Northern Ireland

Irish minister wants answers over abuser Michael Ferry

Derek Mulligan
Image caption Derek Mulligan was abused by Ferry at the school

The Irish Justice Minister has called on a County Donegal school to explain why it continued to employ a man after he was convicted of abusing a child.

On Monday, 55-year-old Michael Ferry from Gweedore was jailed for 14 years for sex offences committed at a school in Derrybeg between 1990 and 2005.

Ferry had been convicted of similar offences in 2002, but continued to work as a caretaker at Ard Scoil Mhuire.

The school is used for Irish language courses in summer.

The Justice Minister Alan Shatter said the sequence of events that saw Ferry come back to work at the school was "unacceptable".

Mr Shatter revealed that gardai had informed the health board about Ferry's conviction in 2002 and expressed concerns about his continued employment to the school's owner.

One of Ferry's victims, Derek Mulligan, waived his right to anonymity following the court case on Monday.

He said he believed Ferry was a "sick and perverted demon" who could never change and should never have been allowed to return to work at the school.

He also urged other victims of sexual abuse to speak out and said it was not until he came forward that his nightmare ended.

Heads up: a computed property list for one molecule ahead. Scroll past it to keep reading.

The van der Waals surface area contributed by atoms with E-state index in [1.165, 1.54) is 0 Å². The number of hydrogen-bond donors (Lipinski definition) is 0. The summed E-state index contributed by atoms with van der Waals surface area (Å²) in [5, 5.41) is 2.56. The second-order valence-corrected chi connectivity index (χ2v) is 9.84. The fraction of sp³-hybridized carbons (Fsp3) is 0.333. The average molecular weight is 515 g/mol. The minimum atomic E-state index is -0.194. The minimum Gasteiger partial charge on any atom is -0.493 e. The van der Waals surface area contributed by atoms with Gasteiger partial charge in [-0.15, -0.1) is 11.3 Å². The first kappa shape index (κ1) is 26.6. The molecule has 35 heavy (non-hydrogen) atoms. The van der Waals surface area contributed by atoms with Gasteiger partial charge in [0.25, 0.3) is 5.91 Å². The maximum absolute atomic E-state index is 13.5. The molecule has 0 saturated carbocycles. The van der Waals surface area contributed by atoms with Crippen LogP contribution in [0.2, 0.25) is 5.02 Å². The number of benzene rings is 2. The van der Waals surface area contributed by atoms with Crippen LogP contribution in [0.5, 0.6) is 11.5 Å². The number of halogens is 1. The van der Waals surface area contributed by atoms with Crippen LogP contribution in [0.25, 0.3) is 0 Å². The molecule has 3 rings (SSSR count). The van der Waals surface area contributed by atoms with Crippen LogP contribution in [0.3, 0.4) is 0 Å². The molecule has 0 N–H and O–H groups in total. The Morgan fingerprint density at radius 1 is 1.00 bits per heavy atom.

"My life was just spiralling out of control," Mr Mulligan said.

"No employment contract"

"I just could not take it any longer so I came home and told my family.

"Some people say it is not good to talk about it but it is the case that if I had not talked about it, other lads may not have come forward."

The court heard that although Ferry's victims were not pupils at the school, they would regularly go there to play football and hang around.

Ferry groomed them by supplying them with alcohol, cigarettes and money.

The Justice Minister was very critical of the situation.

"It is unacceptable that this individual having being reportedly convicted for child abuse of a student nine years earlier continued to be employed as a caretaker in the school and to have access to vulnerable children," said Mr Shatter.

He added that the case "starkly illustrated" the necessity for those in management positions in the education sector to comply with guidelines for the care of children.

A director of Scoil Colmchoille, the Irish College that operates at Ard Scoil Mhuire, in Derrybeg, said on Tuesday that a formal statement from the school in relation to Michael Ferry would be issued before the weekend.

Donal O'Lionsigh told RTE that Ferry had "no employment contract as such".

He also said there were "no little children attended the courses" run over the summer.

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